new best SHORT idea: Chipotle (CMG)
watch THE REPLAY below
When we added CMG to the short list on 9/30/15, one of our primary concerns was focused on potential issues surrounding the supply chain and increased growth pressures coming from more expensive real estate and associated costs. The walls seem to be caving in on CMG, and on the call we will take you through what we see as the biggest issues.
We will be discussing three main points:
- Chipotle’s Whole Foods moment
- Growing pains / supply chain issues
Confirmation Number: 13625259
Materials: To be released before the call
Please call or e-mail with any questions.
"I’m on the Acela train to Boston this morning and, admittedly, having a hard time thinking about macro markets as the sun rises on the East Coast of Liberty’s Colossus.
The New Colossus is commonly known as the Statue of Liberty poem. It’s a sonnet that was written by Emma Lazarus in 1883. Interestingly, the poem wasn’t placed on the pedestal of the statue until 1903. History often takes time to find her truths.
En francais, on appelle le statue La Liberte Eclairant Le Monde. And whether your mother’s tongue is French like mine’s is this morning or not… no matter what your politics, we should all stand together to defend all that is truth, liberty, and justice in this world this morning..." -Hedgeye CEO Keith McCullough in today's Early Look
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In this brief excerpt from last week's Materials sector launch call, Hedgeye analyst Jay Van Sciver responds to a subscriber's question about the disconnect between gold miner company production guidance and industry forecasts. Email firstname.lastname@example.org for more information on how you can subscribe to our new research sector.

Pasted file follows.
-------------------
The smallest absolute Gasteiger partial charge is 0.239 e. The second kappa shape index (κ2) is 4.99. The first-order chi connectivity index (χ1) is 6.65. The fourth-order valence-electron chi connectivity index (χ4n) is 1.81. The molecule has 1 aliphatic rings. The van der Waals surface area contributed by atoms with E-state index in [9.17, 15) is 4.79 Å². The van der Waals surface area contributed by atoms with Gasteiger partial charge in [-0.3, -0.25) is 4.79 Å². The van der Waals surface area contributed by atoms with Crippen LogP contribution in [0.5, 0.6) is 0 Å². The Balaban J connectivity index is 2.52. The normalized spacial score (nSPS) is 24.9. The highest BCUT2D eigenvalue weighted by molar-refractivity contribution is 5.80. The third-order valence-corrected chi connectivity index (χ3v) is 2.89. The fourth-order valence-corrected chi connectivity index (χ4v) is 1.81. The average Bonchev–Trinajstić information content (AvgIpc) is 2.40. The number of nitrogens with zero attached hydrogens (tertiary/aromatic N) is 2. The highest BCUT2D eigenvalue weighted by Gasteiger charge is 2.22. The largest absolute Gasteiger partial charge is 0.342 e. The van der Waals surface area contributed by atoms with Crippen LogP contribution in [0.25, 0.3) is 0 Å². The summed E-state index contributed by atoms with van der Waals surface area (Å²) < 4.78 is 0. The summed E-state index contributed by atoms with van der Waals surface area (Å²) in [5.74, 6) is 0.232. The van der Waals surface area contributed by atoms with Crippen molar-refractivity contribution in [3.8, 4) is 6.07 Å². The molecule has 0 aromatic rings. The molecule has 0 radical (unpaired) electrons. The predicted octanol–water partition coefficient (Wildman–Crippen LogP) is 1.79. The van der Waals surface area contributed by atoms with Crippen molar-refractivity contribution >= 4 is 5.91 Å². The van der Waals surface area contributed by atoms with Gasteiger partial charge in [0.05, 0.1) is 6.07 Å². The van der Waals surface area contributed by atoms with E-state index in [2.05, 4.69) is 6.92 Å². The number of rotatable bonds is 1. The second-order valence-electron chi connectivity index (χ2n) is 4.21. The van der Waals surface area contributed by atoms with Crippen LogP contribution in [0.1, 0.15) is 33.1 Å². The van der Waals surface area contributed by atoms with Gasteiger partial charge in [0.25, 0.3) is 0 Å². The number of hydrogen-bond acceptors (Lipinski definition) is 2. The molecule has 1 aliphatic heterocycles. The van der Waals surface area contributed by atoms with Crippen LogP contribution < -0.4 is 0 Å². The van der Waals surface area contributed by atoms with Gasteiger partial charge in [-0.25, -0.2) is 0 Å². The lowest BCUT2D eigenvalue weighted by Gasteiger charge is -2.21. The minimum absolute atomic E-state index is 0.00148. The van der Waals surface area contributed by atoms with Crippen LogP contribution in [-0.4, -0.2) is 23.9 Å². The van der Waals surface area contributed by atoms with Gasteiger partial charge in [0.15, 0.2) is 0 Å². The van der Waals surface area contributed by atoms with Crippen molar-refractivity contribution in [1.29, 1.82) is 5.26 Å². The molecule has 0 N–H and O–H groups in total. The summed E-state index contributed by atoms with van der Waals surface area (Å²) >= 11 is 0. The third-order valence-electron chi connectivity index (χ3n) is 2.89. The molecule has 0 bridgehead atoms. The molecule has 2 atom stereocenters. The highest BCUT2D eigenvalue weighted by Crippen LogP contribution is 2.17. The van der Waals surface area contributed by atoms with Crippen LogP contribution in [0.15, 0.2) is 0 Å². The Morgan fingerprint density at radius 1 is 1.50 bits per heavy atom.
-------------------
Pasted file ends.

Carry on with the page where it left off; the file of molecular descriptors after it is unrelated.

Takeaway: Japan just slipped into its fourth recession in five years. Abenomics is failing.
The Bank of Japan has been purchasing 90 trillion yen worth of government bonds annually, which began in early 2013, in an effort stimulate economic growth. It's part of Abenomics, the concerted effort put forth by Prime Minister Shinzo Abe to pull Japan out of it's decades long slump.
It is failing.
This is something we've been concerned about for a while now. Take a look below at a brief excerpt from our 73-page Q3 Macro Themes presentation released in early October:
"... We do not think investors are appropriately positioned for a likely trend of negative revisions to the respective growth outlooks in the U.S., Eurozone and Japan throughout the balance of the year."
We could pull up any number of recent headlines that suggest as much about global growth, but the latest news out of Japan is more than just an intimation. It's a direct confirmation of our #GameOfSlowing macro theme.
"Japan slipped into its fourth technical recession in five years between July and September - spotlighting how the government's "Abenomics" policies have struggled to drag the economy out of chronic stagnation.
Official data on Monday showed the world's third-largest economy shrank an annual 0.8 percent in July-September after a 0.7 percent contraction in the prior quarter, putting it firmly into recession - two consecutive quarters of declines."
Interestingly, Japan's Economics Minister Akira Amari blamed the recent contraction on an overhang in inventories and (wouldn't you know it) sounded a positive tone on the country's recent jobs and income data.
This should sound familiar.
New York Fed president Bill Dudley talked up the same playbook last Thursday: